demand, I mean the demand for labour on the part of capital, and the supply of labour by the 
working men. In colonial countries the law of supply and demand favours the working man. 
Hence the relatively high standard of wages in the United States. Capital may there try its utmost. 
It cannot prevent the labour market from being continuously emptied by the continuous 
conversion of wages labourers into independent, self-sustaining peasants. The position of a wages 
labourer is for a very large part of the American people but a probational state, which they are 
sure to leave within a longer or shorter term. To mend this colonial state of things the paternal 
British Government accepted for some time what is called the modern colonization theory, which 
consists in putting an artificial high price upon colonial land, in order to prevent the too quick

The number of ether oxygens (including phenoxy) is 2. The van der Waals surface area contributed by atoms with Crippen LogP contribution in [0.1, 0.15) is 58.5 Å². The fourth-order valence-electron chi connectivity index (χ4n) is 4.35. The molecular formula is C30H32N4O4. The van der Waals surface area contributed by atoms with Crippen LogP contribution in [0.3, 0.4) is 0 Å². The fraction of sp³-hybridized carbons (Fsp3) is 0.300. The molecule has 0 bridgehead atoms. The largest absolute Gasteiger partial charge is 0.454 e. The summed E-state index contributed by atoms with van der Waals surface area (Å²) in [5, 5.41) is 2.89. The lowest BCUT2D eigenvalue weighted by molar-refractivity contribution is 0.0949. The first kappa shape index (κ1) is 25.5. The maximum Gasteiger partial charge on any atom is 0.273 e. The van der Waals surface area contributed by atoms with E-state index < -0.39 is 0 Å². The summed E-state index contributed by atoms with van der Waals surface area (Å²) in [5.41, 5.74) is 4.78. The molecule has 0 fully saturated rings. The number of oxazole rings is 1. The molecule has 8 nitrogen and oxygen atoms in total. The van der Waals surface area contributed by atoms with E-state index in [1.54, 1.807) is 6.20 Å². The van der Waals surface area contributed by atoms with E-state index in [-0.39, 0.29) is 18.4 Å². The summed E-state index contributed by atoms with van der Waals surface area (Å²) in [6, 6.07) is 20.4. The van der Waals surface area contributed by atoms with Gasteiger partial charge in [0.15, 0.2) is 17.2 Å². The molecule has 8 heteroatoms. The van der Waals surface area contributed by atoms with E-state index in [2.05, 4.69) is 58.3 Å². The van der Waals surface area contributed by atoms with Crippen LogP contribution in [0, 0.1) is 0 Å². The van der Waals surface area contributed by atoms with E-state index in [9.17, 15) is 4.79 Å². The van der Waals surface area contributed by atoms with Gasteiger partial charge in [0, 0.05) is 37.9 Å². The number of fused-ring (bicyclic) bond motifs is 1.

conversion of the wages labourer into the independent peasant. 
But let us now come to old civilized countries, in which capital domineers over the whole process 
of production. Take, for example, the rise in England of agricultural wages from 1849 to 1859. 
What was its consequence? The farmers could not, as our friend Weston would have advised 
them, raise the value of wheat, nor even its market prices. They had, on the contrary, to submit to 
their fall. But during these eleven years they introduced machinery of all sorts, adopted more 
scientific methods, converted part of arable land into pasture, increased the size of farms, and 
with this the scale of production, and by these and other processes diminishing the demand for 
labour by increasing its productive power, made the agricultural population again relatively 
redundant. This is the general method in which a reaction, quicker or slower, of capital against a 
rise of wages takes place in old, settled countries. Ricardo has justly remarked that machinery is 
29 Value Price and Profit 
in constant competition with labour, and can often be only introduced when the price of labour